EMC's refresh of its VNX line of unified storage arrays is largely based on an almost complete re-write of its near 20-year-old Flare operating system. Flare was on its 32nd release and has been replaced with a new OS, MCx, but what exactly has changed under the bonnet?
In short, MCx has been developed to take advantage of Intel multi-core processors where Flare was completely unable to do so. In addition VNX controllers also now use the latest Gen 3 PCIe cards and so physical bandwidth is also hugely increased.
All this amounts to unified storage arrays with much-boosted capabilities when it comes to exploiting the speed of flash storage.
Flare was originally developed by Data General (acquired by EMC in 1999) for the Clariion brand of arrays, and like storage operating systems from all vendors way back when, was written for single-core processors.
When multi-core processors arrived Flare was rewritten to allocate different functions - eg, RAID, memory, data placement, data services - to different cores, but with one function assigned to one core it was easy to max out.
But at the time with spinning disk the norm there was no great need to overcome this bottleneck. That all changed with flash storage, however.
So, MCx was rewritten for multi-core processors - the new generation of VNX uses Intel Xeon 5600 CPUs - and all processing functions are parallelised across the 32 cores and EMC claims something like 40,000 IOPS per core and into the hundreds of thousands per controller up to 1m IOPS in the VNX 8000 with latency staying below 2 microseconds.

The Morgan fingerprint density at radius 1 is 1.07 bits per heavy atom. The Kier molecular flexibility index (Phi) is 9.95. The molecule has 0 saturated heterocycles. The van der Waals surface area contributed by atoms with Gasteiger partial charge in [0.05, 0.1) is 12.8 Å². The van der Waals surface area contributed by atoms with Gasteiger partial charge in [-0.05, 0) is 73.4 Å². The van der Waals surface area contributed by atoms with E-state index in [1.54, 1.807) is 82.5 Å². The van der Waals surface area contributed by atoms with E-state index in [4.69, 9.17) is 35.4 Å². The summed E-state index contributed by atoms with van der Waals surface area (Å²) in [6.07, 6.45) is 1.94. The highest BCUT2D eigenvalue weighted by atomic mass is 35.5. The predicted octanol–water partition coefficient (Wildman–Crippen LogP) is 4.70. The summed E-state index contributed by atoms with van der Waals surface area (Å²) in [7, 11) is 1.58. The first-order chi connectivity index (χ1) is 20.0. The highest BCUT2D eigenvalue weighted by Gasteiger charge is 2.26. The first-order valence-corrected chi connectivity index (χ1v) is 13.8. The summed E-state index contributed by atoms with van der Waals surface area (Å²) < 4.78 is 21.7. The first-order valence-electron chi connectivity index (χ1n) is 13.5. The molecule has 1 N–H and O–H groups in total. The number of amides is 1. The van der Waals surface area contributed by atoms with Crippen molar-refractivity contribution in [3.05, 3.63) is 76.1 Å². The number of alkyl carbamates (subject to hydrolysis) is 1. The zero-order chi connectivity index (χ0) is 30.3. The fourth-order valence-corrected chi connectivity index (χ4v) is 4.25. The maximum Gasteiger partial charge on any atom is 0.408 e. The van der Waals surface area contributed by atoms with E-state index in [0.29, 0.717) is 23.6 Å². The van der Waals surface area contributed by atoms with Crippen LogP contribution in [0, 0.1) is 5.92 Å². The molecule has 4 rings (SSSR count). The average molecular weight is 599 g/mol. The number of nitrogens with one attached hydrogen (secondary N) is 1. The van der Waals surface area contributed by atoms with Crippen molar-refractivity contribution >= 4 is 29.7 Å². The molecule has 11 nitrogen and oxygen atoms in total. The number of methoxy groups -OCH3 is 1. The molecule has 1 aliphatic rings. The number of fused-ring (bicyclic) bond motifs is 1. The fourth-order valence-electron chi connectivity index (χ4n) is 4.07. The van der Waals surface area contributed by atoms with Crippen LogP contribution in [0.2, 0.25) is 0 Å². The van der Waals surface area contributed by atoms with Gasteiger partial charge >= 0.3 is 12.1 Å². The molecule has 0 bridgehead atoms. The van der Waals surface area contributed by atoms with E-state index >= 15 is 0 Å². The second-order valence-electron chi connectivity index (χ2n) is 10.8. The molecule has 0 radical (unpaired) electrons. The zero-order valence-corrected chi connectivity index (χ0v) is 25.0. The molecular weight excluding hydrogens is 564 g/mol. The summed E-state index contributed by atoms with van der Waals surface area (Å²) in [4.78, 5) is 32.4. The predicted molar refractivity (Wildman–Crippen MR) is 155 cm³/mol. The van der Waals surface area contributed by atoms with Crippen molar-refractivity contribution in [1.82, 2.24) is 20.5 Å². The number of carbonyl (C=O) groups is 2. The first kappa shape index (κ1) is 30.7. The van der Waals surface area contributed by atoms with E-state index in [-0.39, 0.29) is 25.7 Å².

Another key advance is the use of Gen 3 PCIe cards.
While the processors could be a bottleneck in legacy arrays so could connectivity in and out of the array via PCIe. Gen 3 boosts bandwidth and lane count between the processor and the storage as well as front (Fibre Channel, Ethernet) and back end (SAS) port bandwidth.
All of which helps put the new VNXs in a similar performance ballpark to the all-flash vendors. According to EMC mid-tier business director, Sean Horne, that means customers can now buy a midrange VNX array and look at having enough headroom for four or five years of growth in virtual machine count and performance requirements.
What EMC is hoping is that customers who have been, rightly, impressed with the performance of flash arrays from the startups will now be able to get similar performance for their virtual environments from EMC.
It certainly puts EMC at the forefront of the big six storage vendors; re-engineering an existing array family for flash, rather than throw flash at legacy OS and controller hardware. And for that reason it is a turning point in the flash storage story.